As far as an alternative, well, I have a simple suggestion for that too: reduce spending, get our country’s finances back in line, reduce personal tax rates, eliminate corporate subsidies (like the ridiculous EV grants that is so far over $40 billion), look for ways to simplify our income tax statute and administration, and explore measures to improve our country’s productivity emergency (so that our overall population benefits from the improvements).  A lot of my suggestions could be taken care of by having the country engaging in income tax review / reform.  Many in the tax profession – including me – have been calling for such review / reform for years.


After the release of the capital gains increase legislation last week, I spent dozens of hours reviewing the material with colleagues.  I instructed a couple of courses on the material as well.  It’s horrifically complex.  Canadians have until next week to decide whether or not they will trigger gains on their properties before the new law applies. The entire roll-out, messaging and timing of this measure has been embarrassing.  Canadians deserve much better leadership and governance.


One good thing that came out of last week, though, was that the opposition Conservative Party came out with a statement that opposed the capital gains inclusion rate increase.  They supported such opposition with a 15 minute video about how poor our Canadian economy is performing and what needs to happen.  Included in the video was a promise that within 60 days of taking office, the new government would launch a Tax Reform Task Force to implement lower taxes on work and production, simplify tax rules, cut corporate welfare and reduce the share of taxes paid by the poor and so-called middle class.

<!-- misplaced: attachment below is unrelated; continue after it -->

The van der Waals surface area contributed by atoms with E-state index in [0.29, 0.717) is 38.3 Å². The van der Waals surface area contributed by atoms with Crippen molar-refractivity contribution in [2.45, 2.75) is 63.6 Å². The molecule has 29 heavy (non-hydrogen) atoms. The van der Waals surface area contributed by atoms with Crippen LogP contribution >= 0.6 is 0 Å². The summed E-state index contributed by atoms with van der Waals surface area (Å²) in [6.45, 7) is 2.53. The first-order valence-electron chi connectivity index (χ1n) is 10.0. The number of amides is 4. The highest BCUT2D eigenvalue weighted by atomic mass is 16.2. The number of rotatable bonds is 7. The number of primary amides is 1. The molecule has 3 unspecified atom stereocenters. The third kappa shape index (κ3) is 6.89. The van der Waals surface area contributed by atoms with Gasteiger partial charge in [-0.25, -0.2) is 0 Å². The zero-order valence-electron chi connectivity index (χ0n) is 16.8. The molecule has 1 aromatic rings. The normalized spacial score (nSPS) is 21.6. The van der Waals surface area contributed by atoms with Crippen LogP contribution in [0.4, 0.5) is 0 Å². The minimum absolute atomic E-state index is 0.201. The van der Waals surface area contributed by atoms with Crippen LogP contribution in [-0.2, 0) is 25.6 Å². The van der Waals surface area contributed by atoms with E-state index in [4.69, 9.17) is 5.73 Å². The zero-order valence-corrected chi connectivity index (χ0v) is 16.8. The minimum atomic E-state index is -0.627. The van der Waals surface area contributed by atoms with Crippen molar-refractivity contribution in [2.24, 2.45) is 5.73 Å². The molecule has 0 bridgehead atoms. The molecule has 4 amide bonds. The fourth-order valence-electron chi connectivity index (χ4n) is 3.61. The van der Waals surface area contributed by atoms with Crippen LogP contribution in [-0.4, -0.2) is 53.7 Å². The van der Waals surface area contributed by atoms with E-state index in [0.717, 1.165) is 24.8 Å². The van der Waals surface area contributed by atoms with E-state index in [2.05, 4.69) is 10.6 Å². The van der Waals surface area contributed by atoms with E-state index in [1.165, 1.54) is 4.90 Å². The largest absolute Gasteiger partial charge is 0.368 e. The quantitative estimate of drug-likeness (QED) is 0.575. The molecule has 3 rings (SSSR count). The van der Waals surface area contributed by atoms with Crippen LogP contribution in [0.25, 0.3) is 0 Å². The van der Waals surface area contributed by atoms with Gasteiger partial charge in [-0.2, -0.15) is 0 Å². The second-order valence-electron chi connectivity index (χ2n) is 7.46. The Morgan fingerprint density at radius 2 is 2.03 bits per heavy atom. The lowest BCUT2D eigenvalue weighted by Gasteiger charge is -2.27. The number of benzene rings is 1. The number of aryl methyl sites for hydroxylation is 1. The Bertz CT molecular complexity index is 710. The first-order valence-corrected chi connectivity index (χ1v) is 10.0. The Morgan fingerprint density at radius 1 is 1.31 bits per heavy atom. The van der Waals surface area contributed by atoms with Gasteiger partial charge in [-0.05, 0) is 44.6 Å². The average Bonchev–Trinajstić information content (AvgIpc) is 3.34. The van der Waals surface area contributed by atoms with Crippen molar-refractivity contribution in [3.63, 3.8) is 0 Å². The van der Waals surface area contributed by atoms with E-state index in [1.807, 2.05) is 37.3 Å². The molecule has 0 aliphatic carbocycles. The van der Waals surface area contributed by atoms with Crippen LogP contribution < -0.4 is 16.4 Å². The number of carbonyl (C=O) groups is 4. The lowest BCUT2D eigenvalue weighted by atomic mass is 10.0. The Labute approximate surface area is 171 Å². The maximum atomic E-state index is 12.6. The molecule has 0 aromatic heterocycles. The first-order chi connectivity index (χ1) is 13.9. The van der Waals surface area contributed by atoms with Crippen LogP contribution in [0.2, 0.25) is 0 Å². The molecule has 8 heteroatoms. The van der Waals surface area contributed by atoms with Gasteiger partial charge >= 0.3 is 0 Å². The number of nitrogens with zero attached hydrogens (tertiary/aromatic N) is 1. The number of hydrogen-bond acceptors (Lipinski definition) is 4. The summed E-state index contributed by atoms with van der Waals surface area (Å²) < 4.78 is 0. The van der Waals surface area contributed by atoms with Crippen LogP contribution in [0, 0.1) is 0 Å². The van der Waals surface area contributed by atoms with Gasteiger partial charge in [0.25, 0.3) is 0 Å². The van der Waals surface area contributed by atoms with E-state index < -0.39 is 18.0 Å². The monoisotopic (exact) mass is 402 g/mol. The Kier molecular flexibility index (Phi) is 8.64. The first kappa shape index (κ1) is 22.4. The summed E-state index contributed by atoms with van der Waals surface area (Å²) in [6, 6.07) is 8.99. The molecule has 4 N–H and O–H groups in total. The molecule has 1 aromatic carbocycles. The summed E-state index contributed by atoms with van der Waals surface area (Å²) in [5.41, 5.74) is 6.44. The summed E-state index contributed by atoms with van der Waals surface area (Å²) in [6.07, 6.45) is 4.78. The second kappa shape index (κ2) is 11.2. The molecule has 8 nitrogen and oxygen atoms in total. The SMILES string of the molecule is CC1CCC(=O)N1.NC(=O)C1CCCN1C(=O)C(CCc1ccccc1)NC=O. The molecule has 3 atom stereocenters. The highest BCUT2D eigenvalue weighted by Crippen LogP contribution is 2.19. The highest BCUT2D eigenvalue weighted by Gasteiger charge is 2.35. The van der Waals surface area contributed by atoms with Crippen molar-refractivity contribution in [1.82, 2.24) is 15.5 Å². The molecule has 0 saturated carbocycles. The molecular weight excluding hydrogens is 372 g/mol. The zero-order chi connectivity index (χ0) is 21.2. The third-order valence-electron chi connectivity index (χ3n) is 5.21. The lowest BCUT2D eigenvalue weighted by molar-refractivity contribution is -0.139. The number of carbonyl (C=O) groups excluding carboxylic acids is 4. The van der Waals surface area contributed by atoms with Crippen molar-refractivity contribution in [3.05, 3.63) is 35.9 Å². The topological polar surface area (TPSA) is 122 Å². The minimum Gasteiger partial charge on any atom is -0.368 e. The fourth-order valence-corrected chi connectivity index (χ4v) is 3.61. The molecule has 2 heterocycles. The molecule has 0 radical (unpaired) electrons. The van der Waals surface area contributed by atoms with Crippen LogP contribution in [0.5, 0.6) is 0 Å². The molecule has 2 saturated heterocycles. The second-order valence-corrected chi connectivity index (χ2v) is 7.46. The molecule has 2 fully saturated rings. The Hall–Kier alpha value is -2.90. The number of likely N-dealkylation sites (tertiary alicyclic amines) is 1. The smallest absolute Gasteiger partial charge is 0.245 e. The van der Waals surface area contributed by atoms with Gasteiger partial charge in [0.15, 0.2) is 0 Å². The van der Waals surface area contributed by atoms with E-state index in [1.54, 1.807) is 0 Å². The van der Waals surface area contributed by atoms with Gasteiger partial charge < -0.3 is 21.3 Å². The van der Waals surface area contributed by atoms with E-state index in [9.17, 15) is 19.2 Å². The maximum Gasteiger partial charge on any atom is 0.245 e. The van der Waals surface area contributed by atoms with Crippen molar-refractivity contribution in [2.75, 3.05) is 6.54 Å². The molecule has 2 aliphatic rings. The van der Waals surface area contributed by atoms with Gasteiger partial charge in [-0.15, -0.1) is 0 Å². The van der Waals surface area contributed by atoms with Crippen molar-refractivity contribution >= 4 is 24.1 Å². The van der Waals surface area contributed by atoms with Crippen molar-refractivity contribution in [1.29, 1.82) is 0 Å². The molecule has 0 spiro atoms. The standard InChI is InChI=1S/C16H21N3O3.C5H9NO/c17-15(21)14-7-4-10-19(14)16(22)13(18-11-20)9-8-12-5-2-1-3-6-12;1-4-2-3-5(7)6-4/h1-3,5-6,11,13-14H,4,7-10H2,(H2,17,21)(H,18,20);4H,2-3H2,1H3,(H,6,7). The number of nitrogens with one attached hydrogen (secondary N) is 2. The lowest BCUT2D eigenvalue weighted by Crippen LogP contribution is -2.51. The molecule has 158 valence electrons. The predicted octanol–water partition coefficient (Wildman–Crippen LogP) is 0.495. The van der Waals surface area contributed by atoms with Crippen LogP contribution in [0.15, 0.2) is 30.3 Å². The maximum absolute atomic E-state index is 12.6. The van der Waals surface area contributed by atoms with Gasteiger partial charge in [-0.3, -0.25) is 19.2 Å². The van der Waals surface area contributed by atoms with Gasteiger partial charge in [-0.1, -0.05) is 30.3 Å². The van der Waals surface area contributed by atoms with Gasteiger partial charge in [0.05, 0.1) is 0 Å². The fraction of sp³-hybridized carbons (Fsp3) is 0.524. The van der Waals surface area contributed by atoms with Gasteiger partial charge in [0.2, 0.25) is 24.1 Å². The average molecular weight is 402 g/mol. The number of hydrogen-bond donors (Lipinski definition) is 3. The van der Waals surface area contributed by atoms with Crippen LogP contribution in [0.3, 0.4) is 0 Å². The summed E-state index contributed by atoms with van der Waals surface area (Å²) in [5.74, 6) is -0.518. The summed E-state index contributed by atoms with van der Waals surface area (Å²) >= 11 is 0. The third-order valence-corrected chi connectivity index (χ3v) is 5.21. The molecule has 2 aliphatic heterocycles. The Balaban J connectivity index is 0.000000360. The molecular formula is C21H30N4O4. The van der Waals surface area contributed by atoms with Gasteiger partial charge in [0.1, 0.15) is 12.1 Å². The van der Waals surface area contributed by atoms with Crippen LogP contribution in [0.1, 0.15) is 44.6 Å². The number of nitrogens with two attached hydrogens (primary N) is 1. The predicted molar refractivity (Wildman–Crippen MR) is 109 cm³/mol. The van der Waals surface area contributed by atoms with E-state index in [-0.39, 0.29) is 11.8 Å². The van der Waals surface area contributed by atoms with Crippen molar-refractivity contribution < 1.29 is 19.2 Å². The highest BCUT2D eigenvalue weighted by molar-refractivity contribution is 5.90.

I love that commitment to tax reform.  Obviously, the devil will be in the details but tax reform is long overdue.  Our tax statute is very much a patchwork quilt of complexity.  It badly needs modernization and simplification.  


As the legendary Brazilian soccer star, Pele, once said: Success is no accident. It is hard work, perseverance, learning, studying, sacrifice and most of all, love of what you are doing or learning to do. As a country, we need to get back to rewarding and incentivizing hard work.  Without such rewards (such as reduced inclusion rates on capital gains, competitive personal tax rates as compared to our neighbors and a much simpler income tax system), I’m convinced that we’ll continue to see successful people leave Canada (or shun coming to Canada).  


Canadians, let’s get to work!


One Comment About Leadership – Leaders Take Care of Themselves


As I write this, I’m getting ready to attend a coaching session / retreat for my peer-to-peer learning group for MacKay CEO Forums.  As my regular readers know, I’m a big fan of peer-to-peer learning since it is a phenomenal way to learn form other leaders and entrepreneurs.  I’ve been involved in peer-to-peer learning groups for over 26 years and I owe much of my personal success and to it.  The theme of my upcoming session is The Importance of Your Mental and Physical Health.  


A foundational starting point for any leader is to ensure you are able to “show up” every day for the people that you serve.  And it starts with YOU!  Is your health as good as it can be?  For most, it takes continuous attention to take care of your mental and physical health.